- As best I can recall, Mike Mentzer wasn't the originator of any of it - it really was Arthur Jones, and his prize achievement was Casey Viator. But both Viator and Mentzer were way over on the edge of the bell curve in terms of genetic potential - in fiber type, quantity, tendon strength, skeletal strength - you name it.
There are people who, through predisposition and with the aid of anabolics, can achieve amazing growth using techniques which would be somewhere between dangerous and counter-productive for those of us who are more in the midrange - or even skewed to the other end.
The authorities I've followed, Bompa, Hatfield, and others, look more at load (1RM) percentages, time under load, and recovery cycles as the keys to maximizing muscle gain. And they all agree that a steady diet of sets to "failure" is a prescription for overtraining.
There may be a few extraordinarily gifted individuals on this site - it may well be that Chucklet
is one of them - but most of us aren't. Most of us have to balance our workouts with different loadings and sufficient rest in order to achieve gains. It's that variance in individual capacities in so many dimensions that makes it impossible to have one "correct" approach to training.
Systems which address the needs of the middle of the bell curve will, by definition, have the broadest application - but they will only be optimal for that particular segment.
Some professional bodybuilders utilize very light weights and high repetitions - 20, 30, 50 even 100 reps per set. Some aim for the Jones/Mentzer/Viator ideal of the one perfect rep to failure. So even the very gifted need to find the approach which is optimal for them.
If you've read one of Chucklet
's mini-autobiographies on here, you've read that he exhibited a lot of strength and muscle size at a fairly early age - well beyond most of his contemporaries. I don't think this is puffery - I think it reflects his genetic gifts. I also believe that anyone so gifted would have gravitated towards an activity which took advantage of that capacity - football, wrestling, bodybuilding, or the like.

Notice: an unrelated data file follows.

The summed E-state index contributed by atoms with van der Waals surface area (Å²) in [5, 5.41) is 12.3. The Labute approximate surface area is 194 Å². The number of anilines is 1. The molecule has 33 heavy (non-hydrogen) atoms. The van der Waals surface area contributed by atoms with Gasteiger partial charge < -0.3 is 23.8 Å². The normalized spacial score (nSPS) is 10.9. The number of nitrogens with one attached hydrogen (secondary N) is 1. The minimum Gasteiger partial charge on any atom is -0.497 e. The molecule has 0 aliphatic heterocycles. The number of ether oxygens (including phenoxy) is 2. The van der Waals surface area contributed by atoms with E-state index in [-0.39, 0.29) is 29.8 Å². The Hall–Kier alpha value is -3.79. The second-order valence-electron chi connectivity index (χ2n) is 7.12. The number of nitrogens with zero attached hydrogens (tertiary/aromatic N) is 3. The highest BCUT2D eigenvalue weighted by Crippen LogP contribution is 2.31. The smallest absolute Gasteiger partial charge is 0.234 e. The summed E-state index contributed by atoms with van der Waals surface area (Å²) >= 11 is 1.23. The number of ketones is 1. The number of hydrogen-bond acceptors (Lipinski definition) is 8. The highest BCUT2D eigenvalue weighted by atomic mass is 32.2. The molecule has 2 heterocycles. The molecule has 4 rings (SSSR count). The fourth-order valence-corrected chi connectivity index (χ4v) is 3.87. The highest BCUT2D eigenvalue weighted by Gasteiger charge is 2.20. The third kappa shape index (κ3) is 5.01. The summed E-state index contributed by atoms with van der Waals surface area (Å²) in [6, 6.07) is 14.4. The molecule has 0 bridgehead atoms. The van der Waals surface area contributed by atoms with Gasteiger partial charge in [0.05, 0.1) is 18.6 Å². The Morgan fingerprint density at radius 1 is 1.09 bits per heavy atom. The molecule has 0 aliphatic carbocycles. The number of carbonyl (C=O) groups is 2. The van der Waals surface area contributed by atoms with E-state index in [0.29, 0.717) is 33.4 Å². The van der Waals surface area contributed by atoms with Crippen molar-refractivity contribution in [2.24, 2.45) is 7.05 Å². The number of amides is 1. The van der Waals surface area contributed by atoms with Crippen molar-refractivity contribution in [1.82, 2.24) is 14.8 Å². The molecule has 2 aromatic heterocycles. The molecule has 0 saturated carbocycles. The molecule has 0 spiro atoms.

, you (BG
), me - we weren't put together that way (so far as I understand) and there's no reason to suspect we'd flourish under a program optimized for the gifted. We'd either be overtrained - possibly losing size and strength because we could not rebuild as fast as we tore the muscle down, or we'd get injured - detatched tendons, torn muscles, and the like.
As for Militant Jock
and your hope of a 10-15 pound gain, 10-15 pounds per year is a very achievable goal for many - provided nutrition is approached with care and the workouts are appropriately difficult. There's no guarantee that you could continue that rate of gain indefinitely, though. Look around you - how many lifters have gained 10 pounds per year over 10 years of training? They'd almost all be monsters, which isn't the general case.
Be wary of anyone - including me
- who preaches one particular gospel as the way of making optimal gains.